Campus Event Calendar

Event Entry

What and Who

Towards Trustworthy Social Computing Systems

Bimal Viswanath
SWS Student Defense Talks - Thesis Defense
Public Audience

Date, Time and Location

Thursday, 28 April 2016
90 Minutes
E1 5


The rising popularity of social computing systems has managed to attract rampant forms

of service abuse that negatively affects the sustainability of these systems and degrades the
quality of service experienced by their users. The main factor that enables service abuse
is the weak identity infrastructure used by most sites, where identities are easy to create
with no verification by a trusted authority. Attackers are exploiting this infrastructure to
launch Sybil attacks, where they create multiple fake (Sybil) identities to take advantage of
the combined privileges associated with the identities to abuse the system.
In this thesis, we present techniques to mitigate service abuse by designing and building
defense schemes that are robust and practical. We use two broad defense strategies: (1)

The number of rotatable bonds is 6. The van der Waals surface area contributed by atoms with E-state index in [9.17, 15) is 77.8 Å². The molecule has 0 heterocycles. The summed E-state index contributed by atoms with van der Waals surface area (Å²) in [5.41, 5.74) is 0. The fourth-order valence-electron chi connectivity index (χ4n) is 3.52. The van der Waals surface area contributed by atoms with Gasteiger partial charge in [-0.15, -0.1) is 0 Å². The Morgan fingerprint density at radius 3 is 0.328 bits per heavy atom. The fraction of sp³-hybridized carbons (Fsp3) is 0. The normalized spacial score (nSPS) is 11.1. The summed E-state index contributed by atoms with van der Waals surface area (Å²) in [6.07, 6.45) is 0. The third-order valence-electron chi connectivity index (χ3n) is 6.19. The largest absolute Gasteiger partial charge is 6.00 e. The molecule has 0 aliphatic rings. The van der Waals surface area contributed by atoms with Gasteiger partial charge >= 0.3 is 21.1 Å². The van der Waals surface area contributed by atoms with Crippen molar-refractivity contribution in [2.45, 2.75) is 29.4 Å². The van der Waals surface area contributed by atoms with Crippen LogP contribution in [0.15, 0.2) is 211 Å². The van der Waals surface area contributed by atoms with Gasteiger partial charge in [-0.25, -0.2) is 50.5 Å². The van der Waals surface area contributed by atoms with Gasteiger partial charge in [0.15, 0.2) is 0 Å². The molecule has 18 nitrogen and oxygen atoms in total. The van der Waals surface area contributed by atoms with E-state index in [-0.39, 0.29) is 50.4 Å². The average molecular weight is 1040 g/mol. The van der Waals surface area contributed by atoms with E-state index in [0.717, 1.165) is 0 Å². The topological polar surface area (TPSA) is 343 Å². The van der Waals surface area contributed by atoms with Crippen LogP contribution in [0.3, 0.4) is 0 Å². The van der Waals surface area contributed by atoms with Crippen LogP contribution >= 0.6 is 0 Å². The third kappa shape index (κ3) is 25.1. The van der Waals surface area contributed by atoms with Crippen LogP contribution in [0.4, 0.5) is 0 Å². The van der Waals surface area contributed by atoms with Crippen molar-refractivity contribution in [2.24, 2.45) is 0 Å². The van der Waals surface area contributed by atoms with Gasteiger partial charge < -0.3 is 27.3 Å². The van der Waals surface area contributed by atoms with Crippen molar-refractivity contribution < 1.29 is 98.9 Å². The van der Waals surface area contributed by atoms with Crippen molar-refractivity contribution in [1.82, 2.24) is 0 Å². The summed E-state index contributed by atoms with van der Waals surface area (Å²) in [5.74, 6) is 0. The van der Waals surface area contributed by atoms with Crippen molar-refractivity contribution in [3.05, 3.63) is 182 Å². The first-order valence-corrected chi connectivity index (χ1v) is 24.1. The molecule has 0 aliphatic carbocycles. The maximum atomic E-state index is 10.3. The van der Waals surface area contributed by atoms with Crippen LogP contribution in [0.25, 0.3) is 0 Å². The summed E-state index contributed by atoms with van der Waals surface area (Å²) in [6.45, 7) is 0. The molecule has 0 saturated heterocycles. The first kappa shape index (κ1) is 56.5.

Leveraging the social network: We first analyze existing social network-based Sybil detection
schemes and present their practical limitations when applied on real world social networks.
Next, we present an approach called Sybil Tolerance that bounds the impact an attacker
can gain from using multiple identities; (2) Leveraging activity history of identities: We
present two approaches, one that applies anomaly detection on user social behavior to detect
individual misbehaving identities, and a second approach called Stamper that focuses on
detecting a group of Sybil identities. We show that both approaches in this category raise
the bar for defense against adaptive attackers.


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Maria-Louise Albrecht, 04/13/2016 16:58
Maria-Louise Albrecht, 04/11/2016 11:02 -- Created document.